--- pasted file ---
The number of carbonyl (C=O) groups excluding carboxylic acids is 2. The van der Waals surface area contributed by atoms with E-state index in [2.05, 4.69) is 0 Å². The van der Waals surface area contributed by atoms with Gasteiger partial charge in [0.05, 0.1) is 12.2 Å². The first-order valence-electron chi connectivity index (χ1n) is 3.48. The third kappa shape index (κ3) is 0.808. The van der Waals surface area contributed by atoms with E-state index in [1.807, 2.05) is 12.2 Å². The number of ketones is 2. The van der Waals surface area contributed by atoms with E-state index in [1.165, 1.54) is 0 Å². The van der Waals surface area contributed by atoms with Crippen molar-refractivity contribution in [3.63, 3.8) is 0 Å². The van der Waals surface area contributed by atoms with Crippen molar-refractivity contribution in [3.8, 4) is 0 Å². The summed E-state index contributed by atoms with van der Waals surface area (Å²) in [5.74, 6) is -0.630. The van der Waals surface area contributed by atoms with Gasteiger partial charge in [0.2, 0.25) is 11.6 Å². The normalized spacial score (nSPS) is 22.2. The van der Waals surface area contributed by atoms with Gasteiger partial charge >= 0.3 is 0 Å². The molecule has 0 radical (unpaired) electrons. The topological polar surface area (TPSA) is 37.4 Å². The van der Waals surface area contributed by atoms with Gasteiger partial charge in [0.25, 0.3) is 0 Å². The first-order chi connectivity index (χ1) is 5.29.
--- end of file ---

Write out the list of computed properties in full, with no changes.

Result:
The number of carbonyl (C=O) groups excluding carboxylic acids is 2. The van der Waals surface area contributed by atoms with E-state index in [2.05, 4.69) is 0 Å². The van der Waals surface area contributed by atoms with Gasteiger partial charge in [0.05, 0.1) is 12.2 Å². The first-order valence-electron chi connectivity index (χ1n) is 3.48. The third kappa shape index (κ3) is 0.808. The van der Waals surface area contributed by atoms with E-state index in [1.807, 2.05) is 12.2 Å². The number of ketones is 2. The van der Waals surface area contributed by atoms with E-state index in [1.165, 1.54) is 0 Å². The van der Waals surface area contributed by atoms with Crippen molar-refractivity contribution in [3.63, 3.8) is 0 Å². The van der Waals surface area contributed by atoms with Crippen molar-refractivity contribution in [3.8, 4) is 0 Å². The summed E-state index contributed by atoms with van der Waals surface area (Å²) in [5.74, 6) is -0.630. The van der Waals surface area contributed by atoms with Gasteiger partial charge in [0.2, 0.25) is 11.6 Å². The normalized spacial score (nSPS) is 22.2. The van der Waals surface area contributed by atoms with Gasteiger partial charge >= 0.3 is 0 Å². The molecule has 0 radical (unpaired) electrons. The topological polar surface area (TPSA) is 37.4 Å². The van der Waals surface area contributed by atoms with Gasteiger partial charge in [0.25, 0.3) is 0 Å². The first-order chi connectivity index (χ1) is 5.29.